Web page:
There are no recommended intervention waiting times established for patients with severe AS; however, it is important to consider certain factors when deciding the timing of aortic valve intervention. Currently, these interventions are predominantly elective procedures; moreover, waiting times vary from center to center17 and depend on the resources available and the particular health care system in operation. Mortality in the IDEAS registry was highest in nonintervened patients, whereas it was lowest among those undergoing intervention after 2 months on the waiting list. In our view, this likely reflects the higher risk that patients with severe disease will die when kept on a waiting list for an extended period. It is therefore likely that better results would be obtained if high-risk patients were to undergo intervention earlier, as a semiurgent procedure. Supporting this view, a recent Spanish study of patients with an indication for TAVI found that a waiting time < 3 months was more cost-effective than longer periods.31 The clinical decision to recommend TAVI or to SAVR according to surgical risk should be combined with estimates of possible waiting time and mortality. The factors associated with increased risk reported here could help to determine the best option and are easily obtained from patient medical histories; they should therefore be analyzed systematically.


This study has the limitations inherent to an observational study, including the lack of intergroup comparability and the possible existence of confounding effects between waiting time and other prognostic characteristics; the findings should therefore be analyzed with caution. The small number of waiting-list deaths during the 1-year obervation period also limits the rigor of the findings in these patients. Decisions to intervene were taken by the physicians in charge, without recourse to a standardized protocol. There are no records of emerging comorbidities among the nonintervened patients; however, these would have been absent in January 2014, appearing only later in the observation year, and we think that this would have been a rare occurrence. Finally, patients were not randomized to the intervened and nonintervened groups, thus limiting the information that can be obtained on the prognostic implications of performing an intervention. Nevertheless, half of the deaths among nonintervened patients occurred during the first 100 days after the recommendation date, and the data obtained thus suggest the advisability of carrying out aortic valve interventions as soon as possible after indication.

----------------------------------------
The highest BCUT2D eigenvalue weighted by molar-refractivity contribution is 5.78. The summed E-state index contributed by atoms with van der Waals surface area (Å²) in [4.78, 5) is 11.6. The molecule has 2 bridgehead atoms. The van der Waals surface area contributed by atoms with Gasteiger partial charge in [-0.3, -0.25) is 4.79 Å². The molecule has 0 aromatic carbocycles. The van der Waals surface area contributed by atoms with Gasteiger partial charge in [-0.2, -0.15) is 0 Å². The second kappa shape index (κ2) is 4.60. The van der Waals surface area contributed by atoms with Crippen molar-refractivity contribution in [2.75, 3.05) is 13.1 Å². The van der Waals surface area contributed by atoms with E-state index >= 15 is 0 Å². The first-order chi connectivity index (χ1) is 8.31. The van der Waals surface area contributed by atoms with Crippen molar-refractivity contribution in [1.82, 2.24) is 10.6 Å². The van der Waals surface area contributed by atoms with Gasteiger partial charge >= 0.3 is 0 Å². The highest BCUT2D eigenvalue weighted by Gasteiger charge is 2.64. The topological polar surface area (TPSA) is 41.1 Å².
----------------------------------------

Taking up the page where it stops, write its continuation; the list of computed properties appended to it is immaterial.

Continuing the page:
Patients with severe AS on the intervention waiting list are at high risk of death. Waiting times for SVAR are longer than for TAVI. Clinical indicators associated with poor prognosis are available that could be used to prioritize patients for early intervention.


E. Abu-Assi is an Associate Editor at the Revista Española de Cardiología.


  • Symptomatic severe AS is associated with a high 1-year mortality, and the only available treatments are SAVR or TAVI. Nevertheless, patients with an indication for intervention seldom receive it immediately.

  • For various reasons, waiting times to intervention are highly variable across geographic regions; moreover, previous studies have reported different mortality rates among patients experiencing long delays before intervention.

  • Despite this, in Spain there are no published multicenter data on patient mortality that would allow clinicians to estimate the magnitude of the problem. Moreover, there is a lack of information about which patients are at a higher risk of dying while on the intervention waiting list.


  • In a large Spanish multicenter registry, 14% of patients with an indication for an aortic valve intervention had not received it 1 year after their inclusion. The mortality rate among these patients was 19%.

  • Elevated mortality risk was independently associated with easily identifiable clinical factors, including significant mitral regurgitation, male sex, and limited mobility.



We thank Dr. Enrique Gutiérrez Ibañes for his invaluable help in the execution of this study.

I. Ferreira-González, A. Ribera, J.R. Marsal, et al.
Prevalence of calcific aortic valve disease in the elderly and associated risk factors: a population-based study in a Mediterranean area.
Eur J Prev Cardiol., 20 (2013), pp. 1022-1030
P. Díez-Villanueva, A. Ariza-Sole, J. López, H. Garcia-Pardo, M. Martínez-Sélles.
Selección de lo mejor del año 2016 en valvulopatía aórtica e insuficiencia cardiaca en el paciente anciano.
Rev Esp Cardiol., 70 (2017), pp. 56-65
M. Lindroos, M. Kupari, J. Heikkila, R. Tilvis.
Prevalence of aortic valve abnormalities in the elderly: an echocardiographic study of a random population sample.
J Am Coll Cardiol., 5 (1993), pp. 1220-1225
M. Martínez-Sellés, A. Carro Hevia, B. García de la Villa, PEGASO Registry Group, et al.
Prospective registry of symptomatic severe aortic stenosis in octogenarians: a need for intervention.
J Intern Med., 275 (2014), pp. 608-620
R. Rosenhek, H. Baumgartner.
Should early elective surgery be performed in patients with severe but asymptomatic aortic stenosis?.
Eur Heart J., 18 (2002), pp. 1417-1421
D.H. Adams, M.J. Reardon, S.J. Yakubov, et al.
U.S. CoreValve Clinical Investigators. Transcatheter aortic-valve replacement with a self-expanding prosthesis.
N Engl J Med, 370 (2014), pp. 1790-1798
M.B. Leon, C.R. Smith, M.J. Mack, et al.
The PARTNER 2 Investigators. Transcatheter or surgical aortic-valve replacement in intermediate-risk patients.